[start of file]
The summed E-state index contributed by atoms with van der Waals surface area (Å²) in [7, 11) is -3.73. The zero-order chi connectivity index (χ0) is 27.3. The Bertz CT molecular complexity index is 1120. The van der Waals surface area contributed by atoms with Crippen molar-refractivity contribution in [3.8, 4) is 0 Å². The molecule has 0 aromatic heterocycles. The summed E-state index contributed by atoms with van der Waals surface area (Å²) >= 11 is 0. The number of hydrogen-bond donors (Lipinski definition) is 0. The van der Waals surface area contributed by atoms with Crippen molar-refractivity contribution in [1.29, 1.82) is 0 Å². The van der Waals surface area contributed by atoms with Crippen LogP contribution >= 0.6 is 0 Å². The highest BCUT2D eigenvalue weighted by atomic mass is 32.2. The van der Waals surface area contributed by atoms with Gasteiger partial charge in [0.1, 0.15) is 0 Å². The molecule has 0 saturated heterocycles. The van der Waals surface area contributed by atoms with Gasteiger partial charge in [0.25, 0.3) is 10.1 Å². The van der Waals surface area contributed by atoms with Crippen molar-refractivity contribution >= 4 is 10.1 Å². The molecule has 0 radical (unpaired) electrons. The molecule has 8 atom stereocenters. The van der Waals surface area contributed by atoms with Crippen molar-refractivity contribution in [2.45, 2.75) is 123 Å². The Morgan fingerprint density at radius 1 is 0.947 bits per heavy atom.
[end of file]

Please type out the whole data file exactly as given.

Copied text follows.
The summed E-state index contributed by atoms with van der Waals surface area (Å²) in [7, 11) is -3.73. The zero-order chi connectivity index (χ0) is 27.3. The Bertz CT molecular complexity index is 1120. The van der Waals surface area contributed by atoms with Crippen molar-refractivity contribution in [3.8, 4) is 0 Å². The molecule has 0 aromatic heterocycles. The summed E-state index contributed by atoms with van der Waals surface area (Å²) >= 11 is 0. The number of hydrogen-bond donors (Lipinski definition) is 0. The van der Waals surface area contributed by atoms with Crippen molar-refractivity contribution in [1.29, 1.82) is 0 Å². The van der Waals surface area contributed by atoms with Crippen LogP contribution >= 0.6 is 0 Å². The highest BCUT2D eigenvalue weighted by atomic mass is 32.2. The van der Waals surface area contributed by atoms with Gasteiger partial charge in [0.1, 0.15) is 0 Å². The molecule has 0 saturated heterocycles. The van der Waals surface area contributed by atoms with Gasteiger partial charge in [0.25, 0.3) is 10.1 Å². The van der Waals surface area contributed by atoms with Crippen molar-refractivity contribution >= 4 is 10.1 Å². The molecule has 0 radical (unpaired) electrons. The molecule has 8 atom stereocenters. The van der Waals surface area contributed by atoms with Crippen molar-refractivity contribution in [2.45, 2.75) is 123 Å². The Morgan fingerprint density at radius 1 is 0.947 bits per heavy atom.